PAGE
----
The silver lining in all of this is it cost you a couple of switches and not something much worse. Chalk this up to a learning experience and get some education on electrical. No one was born an expert so don’t sweat it but make sure you know enough to be able to properly calculate and wire it right next time.
     
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  18. Sep 21, 2018 at 6:15 PM
    #18
    -40

    -40 Well-Known Member

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    Years ago I had a nice engine compartment fire in the middle of no where with my lights wired like that. I didn’t know what a relay was. Definitely didn’t have money for a fire extinguisher. I got super lucky. Lesson learned.
     
  19. Sep 21, 2018 at 6:36 PM
    #19
    bagleboy

    bagleboy Well-Known Member

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    Not quite. A relay is a switch that is electrically activated. It doesn't change the voltage. What happens is the small current from the switch energizes a coil and causes a magnetized switch to change positions for as long as current is flowing through the coil. The magnetized switch is rated for a much higher current but the two currents(coil current and device current) are completely separate which is why there are 4 relay connections: coil power and coil ground, power in and power out to the device. Since they're separate they could be different voltages but in our case it's 12V to both.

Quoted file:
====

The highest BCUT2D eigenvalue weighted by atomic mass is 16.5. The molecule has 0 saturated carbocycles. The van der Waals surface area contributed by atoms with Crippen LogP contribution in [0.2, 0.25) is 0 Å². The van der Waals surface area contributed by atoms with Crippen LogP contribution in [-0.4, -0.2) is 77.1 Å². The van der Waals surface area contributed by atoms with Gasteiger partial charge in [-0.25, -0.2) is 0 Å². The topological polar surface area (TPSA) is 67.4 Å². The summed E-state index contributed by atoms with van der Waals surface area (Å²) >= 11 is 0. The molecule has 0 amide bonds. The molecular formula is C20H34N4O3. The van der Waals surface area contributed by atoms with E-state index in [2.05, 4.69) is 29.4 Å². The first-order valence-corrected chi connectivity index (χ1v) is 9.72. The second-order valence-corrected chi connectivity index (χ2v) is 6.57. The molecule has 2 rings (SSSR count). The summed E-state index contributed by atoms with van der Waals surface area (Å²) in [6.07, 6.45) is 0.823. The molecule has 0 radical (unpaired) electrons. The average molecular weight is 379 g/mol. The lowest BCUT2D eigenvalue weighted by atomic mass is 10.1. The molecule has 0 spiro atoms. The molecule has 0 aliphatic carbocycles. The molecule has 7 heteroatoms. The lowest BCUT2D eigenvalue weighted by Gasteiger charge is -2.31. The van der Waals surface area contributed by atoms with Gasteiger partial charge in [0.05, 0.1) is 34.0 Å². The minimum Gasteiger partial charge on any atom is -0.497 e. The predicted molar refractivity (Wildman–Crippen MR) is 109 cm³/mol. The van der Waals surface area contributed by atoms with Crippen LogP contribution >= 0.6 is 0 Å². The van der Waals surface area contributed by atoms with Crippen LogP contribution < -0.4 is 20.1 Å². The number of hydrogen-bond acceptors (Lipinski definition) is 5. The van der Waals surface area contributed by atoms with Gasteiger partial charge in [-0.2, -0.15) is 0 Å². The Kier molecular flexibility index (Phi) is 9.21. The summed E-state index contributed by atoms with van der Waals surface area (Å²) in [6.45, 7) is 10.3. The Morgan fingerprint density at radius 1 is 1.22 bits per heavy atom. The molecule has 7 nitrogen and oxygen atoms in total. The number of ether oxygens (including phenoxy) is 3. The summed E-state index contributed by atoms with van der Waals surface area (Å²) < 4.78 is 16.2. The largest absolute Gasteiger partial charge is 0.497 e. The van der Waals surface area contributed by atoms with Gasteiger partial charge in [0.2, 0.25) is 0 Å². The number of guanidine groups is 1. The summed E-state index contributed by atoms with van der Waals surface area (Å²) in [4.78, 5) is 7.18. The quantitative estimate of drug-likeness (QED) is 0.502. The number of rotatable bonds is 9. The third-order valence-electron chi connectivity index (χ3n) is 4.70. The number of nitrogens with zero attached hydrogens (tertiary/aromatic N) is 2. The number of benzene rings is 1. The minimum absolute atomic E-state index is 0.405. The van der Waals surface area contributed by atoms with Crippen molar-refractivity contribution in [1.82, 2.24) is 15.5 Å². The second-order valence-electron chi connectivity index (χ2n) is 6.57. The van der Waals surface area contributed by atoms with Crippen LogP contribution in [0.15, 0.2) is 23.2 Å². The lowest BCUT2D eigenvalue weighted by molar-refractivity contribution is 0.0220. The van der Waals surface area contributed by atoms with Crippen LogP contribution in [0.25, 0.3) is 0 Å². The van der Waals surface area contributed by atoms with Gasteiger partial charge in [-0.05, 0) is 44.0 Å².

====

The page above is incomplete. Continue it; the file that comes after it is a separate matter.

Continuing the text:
A transformer changes voltages.
     
  20. Sep 21, 2018 at 7:48 PM
    #20
    NormanPerez

    NormanPerez Well-Known Member

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    So regardless. H
    So wouldnt he need two separate power sources then? One to the switch and one to the lights. But then we’re back to square one. Why is the switch burning up when it’s not on. I understand it being too much when it under a load. But if the switch isn’t making a connection. Electricity shouldn’t even flow
     
    Last edited: Sep 21, 2018